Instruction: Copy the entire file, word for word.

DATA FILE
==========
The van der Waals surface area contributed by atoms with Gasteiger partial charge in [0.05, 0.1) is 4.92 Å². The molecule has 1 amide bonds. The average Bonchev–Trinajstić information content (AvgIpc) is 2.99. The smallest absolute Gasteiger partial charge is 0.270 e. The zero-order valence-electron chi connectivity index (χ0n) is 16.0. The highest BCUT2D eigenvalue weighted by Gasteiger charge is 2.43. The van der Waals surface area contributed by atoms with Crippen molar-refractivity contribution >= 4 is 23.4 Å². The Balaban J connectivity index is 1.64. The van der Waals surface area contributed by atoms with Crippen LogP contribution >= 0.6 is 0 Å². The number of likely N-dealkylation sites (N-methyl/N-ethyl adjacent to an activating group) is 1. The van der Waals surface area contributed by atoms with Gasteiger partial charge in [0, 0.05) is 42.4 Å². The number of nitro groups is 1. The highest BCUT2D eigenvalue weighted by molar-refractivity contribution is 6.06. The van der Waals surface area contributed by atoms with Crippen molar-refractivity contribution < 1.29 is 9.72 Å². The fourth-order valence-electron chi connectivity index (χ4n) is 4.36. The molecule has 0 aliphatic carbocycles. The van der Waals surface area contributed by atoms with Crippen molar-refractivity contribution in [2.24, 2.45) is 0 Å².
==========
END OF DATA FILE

The van der Waals surface area contributed by atoms with Gasteiger partial charge in [0.05, 0.1) is 4.92 Å². The molecule has 1 amide bonds. The average Bonchev–Trinajstić information content (AvgIpc) is 2.99. The smallest absolute Gasteiger partial charge is 0.270 e. The zero-order valence-electron chi connectivity index (χ0n) is 16.0. The highest BCUT2D eigenvalue weighted by Gasteiger charge is 2.43. The van der Waals surface area contributed by atoms with Crippen molar-refractivity contribution >= 4 is 23.4 Å². The Balaban J connectivity index is 1.64. The van der Waals surface area contributed by atoms with Crippen LogP contribution >= 0.6 is 0 Å². The number of likely N-dealkylation sites (N-methyl/N-ethyl adjacent to an activating group) is 1. The van der Waals surface area contributed by atoms with Gasteiger partial charge in [0, 0.05) is 42.4 Å². The number of nitro groups is 1. The highest BCUT2D eigenvalue weighted by molar-refractivity contribution is 6.06. The van der Waals surface area contributed by atoms with Crippen molar-refractivity contribution < 1.29 is 9.72 Å². The fourth-order valence-electron chi connectivity index (χ4n) is 4.36. The molecule has 0 aliphatic carbocycles. The van der Waals surface area contributed by atoms with Crippen molar-refractivity contribution in [2.24, 2.45) is 0 Å².